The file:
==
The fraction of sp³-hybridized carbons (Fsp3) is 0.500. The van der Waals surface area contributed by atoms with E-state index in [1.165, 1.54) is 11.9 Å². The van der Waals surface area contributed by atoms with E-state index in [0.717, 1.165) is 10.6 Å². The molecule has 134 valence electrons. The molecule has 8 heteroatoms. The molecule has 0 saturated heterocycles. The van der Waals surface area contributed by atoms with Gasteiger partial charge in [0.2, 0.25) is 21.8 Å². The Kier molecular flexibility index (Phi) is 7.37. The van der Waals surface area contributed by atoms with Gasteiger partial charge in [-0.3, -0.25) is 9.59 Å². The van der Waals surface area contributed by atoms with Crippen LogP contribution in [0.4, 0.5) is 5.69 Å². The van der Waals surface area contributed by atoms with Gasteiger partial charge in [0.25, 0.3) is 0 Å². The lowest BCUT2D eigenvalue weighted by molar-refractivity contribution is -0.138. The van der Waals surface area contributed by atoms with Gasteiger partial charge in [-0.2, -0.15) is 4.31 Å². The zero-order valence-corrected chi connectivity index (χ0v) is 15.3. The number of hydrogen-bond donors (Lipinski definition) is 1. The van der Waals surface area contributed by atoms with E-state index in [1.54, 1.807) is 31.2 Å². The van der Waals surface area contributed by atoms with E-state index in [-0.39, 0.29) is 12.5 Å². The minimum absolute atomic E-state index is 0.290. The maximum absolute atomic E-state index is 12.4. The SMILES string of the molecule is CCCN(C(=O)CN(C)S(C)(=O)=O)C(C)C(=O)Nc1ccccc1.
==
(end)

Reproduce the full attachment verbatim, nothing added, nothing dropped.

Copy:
The fraction of sp³-hybridized carbons (Fsp3) is 0.500. The van der Waals surface area contributed by atoms with E-state index in [1.165, 1.54) is 11.9 Å². The van der Waals surface area contributed by atoms with E-state index in [0.717, 1.165) is 10.6 Å². The molecule has 134 valence electrons. The molecule has 8 heteroatoms. The molecule has 0 saturated heterocycles. The van der Waals surface area contributed by atoms with Gasteiger partial charge in [0.2, 0.25) is 21.8 Å². The Kier molecular flexibility index (Phi) is 7.37. The van der Waals surface area contributed by atoms with Gasteiger partial charge in [-0.3, -0.25) is 9.59 Å². The van der Waals surface area contributed by atoms with Crippen LogP contribution in [0.4, 0.5) is 5.69 Å². The van der Waals surface area contributed by atoms with Gasteiger partial charge in [0.25, 0.3) is 0 Å². The lowest BCUT2D eigenvalue weighted by molar-refractivity contribution is -0.138. The van der Waals surface area contributed by atoms with Gasteiger partial charge in [-0.2, -0.15) is 4.31 Å². The zero-order valence-corrected chi connectivity index (χ0v) is 15.3. The number of hydrogen-bond donors (Lipinski definition) is 1. The van der Waals surface area contributed by atoms with E-state index in [1.54, 1.807) is 31.2 Å². The van der Waals surface area contributed by atoms with E-state index in [-0.39, 0.29) is 12.5 Å². The minimum absolute atomic E-state index is 0.290. The maximum absolute atomic E-state index is 12.4. The SMILES string of the molecule is CCCN(C(=O)CN(C)S(C)(=O)=O)C(C)C(=O)Nc1ccccc1.